Secretary of State generally approves proposals and asks for full details.

9 October 1918
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18 October 1918

Commissioner submits details of proposed ‘experimental formation of a body of Women Police’ – Strengths, Pay and conditions.

18 October 1918
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11 November 1918

Armistice signed - WWI ends. Men return wanting employment.

Many women for the first during WWI came out of Domestic service into a wide range of jobs.

11 November 1918
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14 November 1918

Letter from the Secretary of State, Home Office, approving ‘experimental formation of a body of Women Police’.

14 November 1918
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16 November 1918

Commissioner writes to the Women Patrol Committee of the National Union of Women Workers, informing them that the Secretary of State has sanctioned the formation of a body of women patrols under his direct control and terminating his existing arrangement of paying the N.U.W.W. to provide patrols. Also offering Mrs Stanley the post of Superintendent of the new body.

Daily News reports Metropolitan Police are recruiting Women Patrols. Aged 35 to 38, 5’4”, well read, writing legible, physically fit, no dependant children. 30 shillings a week plus 12 shillings War Bonus. Accommodation provided at 10 shillings a week.

16 November 1918
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16 November 1918

Commissioner invited Mrs Carden 0BE, who was the Hon. Sec. of the Central National Council of Women Patrol Committee, to sit on the selection board for the appointment of women recruits at Scotland Yard.

16 November 1918
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21 November 1918

Letter from NUWW informing Commissioner that Mrs Stanley accepts post of Superintendent.

21 November 1918
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22 November 1918

Police Orders – Informs officers – the Secretary of State has sanctioned the formation of a body of women patrols under his direct control.

22 November 1918
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23 December 1918

Police Order setting out terms and Conditions of Women Patrols.The new body was to be designated the Women Police Patrol Division with authorised strength of

  • 1 Superintendent (Mrs Stanley)
  • 1 Assistant Superintendent
  • 10 Patrol Leaders for Sergeant duties
  • 100 Police Patrols

Pay was low, and no pension rights were given. Their contracts were to be on a yearly ‘experimental’ basis, after a 3-month probation period - but they were not to be called women police - McCready objected to that - they were to be called Metropolitan Women Police Patrols - they were not sworn in, nor were they given the power of arrest. The only real difference now was that instead of being employed by an outside body – the NUWW - they were employed by the Commissioner.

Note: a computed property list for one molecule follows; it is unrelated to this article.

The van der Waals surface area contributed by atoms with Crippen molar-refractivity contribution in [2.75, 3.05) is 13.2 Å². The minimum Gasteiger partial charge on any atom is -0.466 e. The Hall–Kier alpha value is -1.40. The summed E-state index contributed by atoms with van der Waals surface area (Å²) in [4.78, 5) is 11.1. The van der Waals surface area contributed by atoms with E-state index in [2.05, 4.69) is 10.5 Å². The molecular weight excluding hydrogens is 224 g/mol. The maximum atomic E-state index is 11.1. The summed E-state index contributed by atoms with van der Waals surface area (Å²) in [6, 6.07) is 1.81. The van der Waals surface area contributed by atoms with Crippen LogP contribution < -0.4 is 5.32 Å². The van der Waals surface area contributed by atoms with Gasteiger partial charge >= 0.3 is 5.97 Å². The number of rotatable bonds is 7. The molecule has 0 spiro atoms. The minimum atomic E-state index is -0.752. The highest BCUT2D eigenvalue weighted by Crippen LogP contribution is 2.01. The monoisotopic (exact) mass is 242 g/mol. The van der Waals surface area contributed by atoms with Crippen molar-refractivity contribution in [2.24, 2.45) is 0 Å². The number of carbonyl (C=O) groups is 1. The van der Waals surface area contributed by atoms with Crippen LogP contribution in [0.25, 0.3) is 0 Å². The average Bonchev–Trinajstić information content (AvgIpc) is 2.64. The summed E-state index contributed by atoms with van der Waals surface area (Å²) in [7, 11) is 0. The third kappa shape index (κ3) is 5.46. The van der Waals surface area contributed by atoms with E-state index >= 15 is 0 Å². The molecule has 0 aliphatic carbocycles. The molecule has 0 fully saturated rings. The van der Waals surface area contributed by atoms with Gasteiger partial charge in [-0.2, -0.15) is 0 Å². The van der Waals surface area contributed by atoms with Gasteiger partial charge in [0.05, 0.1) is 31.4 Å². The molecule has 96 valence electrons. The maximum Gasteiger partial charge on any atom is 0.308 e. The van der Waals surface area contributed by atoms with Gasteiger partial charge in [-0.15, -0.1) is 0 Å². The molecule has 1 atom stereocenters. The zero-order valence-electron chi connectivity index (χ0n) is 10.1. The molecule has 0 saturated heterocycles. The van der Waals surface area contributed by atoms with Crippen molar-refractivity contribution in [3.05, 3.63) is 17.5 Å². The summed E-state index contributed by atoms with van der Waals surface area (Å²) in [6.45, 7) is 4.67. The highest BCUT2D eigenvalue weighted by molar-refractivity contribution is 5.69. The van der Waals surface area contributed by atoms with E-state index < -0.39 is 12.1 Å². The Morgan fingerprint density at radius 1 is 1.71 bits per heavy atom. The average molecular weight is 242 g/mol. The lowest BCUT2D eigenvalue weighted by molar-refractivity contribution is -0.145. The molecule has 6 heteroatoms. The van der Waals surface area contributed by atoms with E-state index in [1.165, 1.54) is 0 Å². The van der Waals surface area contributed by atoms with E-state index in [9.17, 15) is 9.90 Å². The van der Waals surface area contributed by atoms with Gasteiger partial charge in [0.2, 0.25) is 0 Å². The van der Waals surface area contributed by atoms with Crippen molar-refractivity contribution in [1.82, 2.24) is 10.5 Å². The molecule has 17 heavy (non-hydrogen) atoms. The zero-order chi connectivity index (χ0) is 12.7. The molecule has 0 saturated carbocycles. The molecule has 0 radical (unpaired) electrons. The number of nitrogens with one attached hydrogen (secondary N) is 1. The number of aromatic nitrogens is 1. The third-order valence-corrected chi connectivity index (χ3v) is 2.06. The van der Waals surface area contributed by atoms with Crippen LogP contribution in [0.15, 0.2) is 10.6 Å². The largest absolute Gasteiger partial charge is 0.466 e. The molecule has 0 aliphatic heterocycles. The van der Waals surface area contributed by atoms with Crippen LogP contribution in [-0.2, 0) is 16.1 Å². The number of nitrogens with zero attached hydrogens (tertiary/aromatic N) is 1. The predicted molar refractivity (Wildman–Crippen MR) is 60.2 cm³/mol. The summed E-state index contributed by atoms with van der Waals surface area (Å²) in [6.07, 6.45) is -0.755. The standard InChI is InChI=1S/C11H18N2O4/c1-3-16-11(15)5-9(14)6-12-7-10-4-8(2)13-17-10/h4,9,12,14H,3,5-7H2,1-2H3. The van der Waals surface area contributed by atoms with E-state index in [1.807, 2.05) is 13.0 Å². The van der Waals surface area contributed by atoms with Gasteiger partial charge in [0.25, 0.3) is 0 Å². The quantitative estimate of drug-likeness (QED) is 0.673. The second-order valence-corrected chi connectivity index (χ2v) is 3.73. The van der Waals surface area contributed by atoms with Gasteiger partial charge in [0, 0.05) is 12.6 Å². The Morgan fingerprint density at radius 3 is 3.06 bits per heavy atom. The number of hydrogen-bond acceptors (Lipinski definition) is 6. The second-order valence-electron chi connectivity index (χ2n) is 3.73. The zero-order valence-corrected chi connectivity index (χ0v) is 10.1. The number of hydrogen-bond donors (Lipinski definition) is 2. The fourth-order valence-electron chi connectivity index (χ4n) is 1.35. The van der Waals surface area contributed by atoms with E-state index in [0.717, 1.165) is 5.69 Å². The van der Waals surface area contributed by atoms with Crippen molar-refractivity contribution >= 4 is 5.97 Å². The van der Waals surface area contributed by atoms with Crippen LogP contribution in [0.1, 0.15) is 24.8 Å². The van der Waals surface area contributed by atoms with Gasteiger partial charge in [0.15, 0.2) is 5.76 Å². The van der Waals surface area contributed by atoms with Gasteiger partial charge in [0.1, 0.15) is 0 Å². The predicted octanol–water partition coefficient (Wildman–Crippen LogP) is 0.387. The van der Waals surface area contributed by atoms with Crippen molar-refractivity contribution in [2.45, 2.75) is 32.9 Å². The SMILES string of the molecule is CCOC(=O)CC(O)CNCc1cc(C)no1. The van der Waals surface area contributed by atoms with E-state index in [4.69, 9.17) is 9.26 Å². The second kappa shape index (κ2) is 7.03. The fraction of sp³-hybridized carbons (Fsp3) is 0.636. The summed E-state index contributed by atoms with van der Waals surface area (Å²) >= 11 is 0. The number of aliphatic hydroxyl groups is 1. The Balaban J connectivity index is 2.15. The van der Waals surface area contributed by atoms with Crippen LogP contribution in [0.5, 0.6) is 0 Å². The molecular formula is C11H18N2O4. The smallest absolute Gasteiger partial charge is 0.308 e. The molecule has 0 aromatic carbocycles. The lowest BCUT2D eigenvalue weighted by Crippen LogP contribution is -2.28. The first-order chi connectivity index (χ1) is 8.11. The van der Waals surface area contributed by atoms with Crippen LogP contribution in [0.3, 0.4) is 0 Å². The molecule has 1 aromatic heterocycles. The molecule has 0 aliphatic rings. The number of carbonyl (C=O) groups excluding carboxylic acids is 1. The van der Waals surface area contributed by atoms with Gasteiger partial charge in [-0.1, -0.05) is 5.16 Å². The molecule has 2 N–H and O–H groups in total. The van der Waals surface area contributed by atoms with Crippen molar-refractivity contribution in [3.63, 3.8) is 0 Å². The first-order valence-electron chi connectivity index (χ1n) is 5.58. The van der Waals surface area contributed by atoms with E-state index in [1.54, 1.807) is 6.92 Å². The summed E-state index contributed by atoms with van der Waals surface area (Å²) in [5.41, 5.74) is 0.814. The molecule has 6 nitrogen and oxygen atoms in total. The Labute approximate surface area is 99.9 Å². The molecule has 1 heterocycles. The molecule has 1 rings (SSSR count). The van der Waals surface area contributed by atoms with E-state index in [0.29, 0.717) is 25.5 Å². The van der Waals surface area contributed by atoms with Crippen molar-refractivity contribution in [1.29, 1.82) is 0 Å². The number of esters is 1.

The first women were recruited from the' Special Patrols', although many in the second batch were from the Women Police Service.

23 December 1918
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30 December 1918

The first Metropolitan Police Womens Patrols began their training (Monday after Christmas).

The recruits entered the training school at Beak Street - 2 weeks later they transferred to Peel House where they were taught police duty, first aid and foot drill.

The training was over five weeks on the same lines as the male recruits.The Superintendent in charge reported that they proved to be good pupils.

Mrs Sofia Stanley, Warrant No. 1 was made Superintendent A.4. (Women Police) Dept. in charge and assisted by Mrs Elinor Robinson Warrant No.2.

30 December 1918
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17 February 1919

21 Women signed their year’s contract.

Police Orders – lists those who finish training and began patrolling without uniform.

3 were made sergeant straight away and given a third of London to supervise. Grace Russell WN 17, Patty Alliott WN 3 and Lillian Wyles WN 23 was given Central London and the East End.

Now their male colleagues showed their true colours. Suddenly these women were seeing the wholesale bribery that had been going on - and didn't like it. They took no part and refused to be lenient. The men often insulted them and told the women to 'get back to their wash-tubs'.

August - Woman Patrol Healy WN 58 dismissed - found twice sitting down talking to male officer

December - Woman Patrol Mathews WN 87 required to resign – absent from Section House without leave.

17 February 1919
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17 May 1919

Six Women Patrols appear in uniform for the first time at Westminster Abbey at the Service of Remembrance to Metropolitan Police Officers killed in the Great War (WWI).

17 May 1919
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December 1919

Extract from the Commissioner’s Report - December 1919

Women Patrols ……….. enough has been seen of their work to more than justify their existence, and during the coming year it will be possible to form a decided opinion as to their permanent continuance as a portion of the Metropolitan Force.

Return of Work, 2nd June to 30th November 1919

Police Court Charges
Total 147
Miscellaneous enquiries 29,135

Persons Cautioned 9,448

NOTE - during the month of November only about 40 Woman Patrols could be employed as winter overcoats were not available.

December 1919
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1920

Police Orders instructs all supervising Officers that they must utilise the Women Patrols.

112 employed women police in the Met.

Only 126 women police in the rest of England and Wales.

1920